Third, our meeting today represents also the first major intergovernmental meeting since the World Summit on Sustainable Development, the largest-ever meeting convened by the United Nations, last month in South Africa. It offers a unique opportunity to agree on the contribution of the GEF to the implementation of the Johannesburg Plan of Implementation of relevance to its mandate as well as to the Type II Partnership initiatives. The contribution of the GEF to the global environmental dimensions of sustainable development has been fully and rightly acknowledged by the Johannesburg commitments including issues related to the follow-up of the Secretary General's Initiative on WEHAB.
It is the mechanism for providing new and additional funds to meet the incremental costs of delivering global environmental improvements.
WSSD was certainly a step forward. If you see all the targets and timetables including the date of 2004 for the ratification of the Convention on Persistent Organic Pollutants (POPs) that emerged, linked to the decision before the summit to replenish the GEF, then you can come to no other conclusion.
And Fourth, your meeting will decide, for the first time, to amend the Instrument establishing the restructured GEF to include land degradation and POPs as new and distinct focal areas. By doing so, your Assembly will not only respond to one of the recommendations addressed to it by the Johannesburg Plan of Implementation, but will also enhance its capacity to respond better to the specific needs of the poorest countries in the world and in particular the African countries. It will also contribute to the implementation of one of the major environmental threats identified in chapter 8 of the New Partnership for Africa Development and documented by the African Environment Outlook recently prepared by the African Ministerial Conference on Environment. The successful implementation of this decision will represent one of the major challenges facing the GEF in the year ahead.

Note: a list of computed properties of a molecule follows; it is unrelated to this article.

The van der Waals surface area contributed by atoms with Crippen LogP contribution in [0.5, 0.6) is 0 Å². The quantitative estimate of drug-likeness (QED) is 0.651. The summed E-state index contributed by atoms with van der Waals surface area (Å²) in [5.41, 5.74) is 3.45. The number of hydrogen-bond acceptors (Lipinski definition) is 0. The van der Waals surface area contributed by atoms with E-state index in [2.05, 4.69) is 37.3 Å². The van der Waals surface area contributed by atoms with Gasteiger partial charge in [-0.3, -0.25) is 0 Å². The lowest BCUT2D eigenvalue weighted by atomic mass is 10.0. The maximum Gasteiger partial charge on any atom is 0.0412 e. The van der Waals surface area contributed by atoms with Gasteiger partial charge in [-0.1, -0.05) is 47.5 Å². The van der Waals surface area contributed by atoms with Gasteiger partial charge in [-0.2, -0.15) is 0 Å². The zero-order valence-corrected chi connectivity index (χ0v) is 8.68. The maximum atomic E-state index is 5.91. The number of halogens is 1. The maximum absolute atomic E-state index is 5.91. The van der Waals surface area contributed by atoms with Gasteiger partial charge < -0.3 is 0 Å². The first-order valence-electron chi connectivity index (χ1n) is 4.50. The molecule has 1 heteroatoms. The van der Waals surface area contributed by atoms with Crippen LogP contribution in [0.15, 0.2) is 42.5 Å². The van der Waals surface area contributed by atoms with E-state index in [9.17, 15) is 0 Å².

Fifth, your meeting today coincides with the beginning of a new and exciting phase of the GEF. To this end, I should pay tribute to the 34 donors of the GEF for their recent decision to replenish the GEF for a third phase at the highest level since its establishment in 1991. This decision is a clear vote of confidence in the ability of our institution to meet the challenges ahead of us.
Here in China, the GEF is helping with a pioneering project on biosafety, a restoration of the Yangtze River project is proposed and there is a proposal for one on eco-tourism to name but three.
With its work programme worth more than US$ 500 million in total cost in support of more than 300 activities in 144 countries, UNEP, acting as one of the three Implementing Agencies of the GEF, is proud to be a partner in this innovative financial mechanism and is fully committed to play its role in assisting the GEF family to rise to the challenges of its third phase.
I thank you for your attention.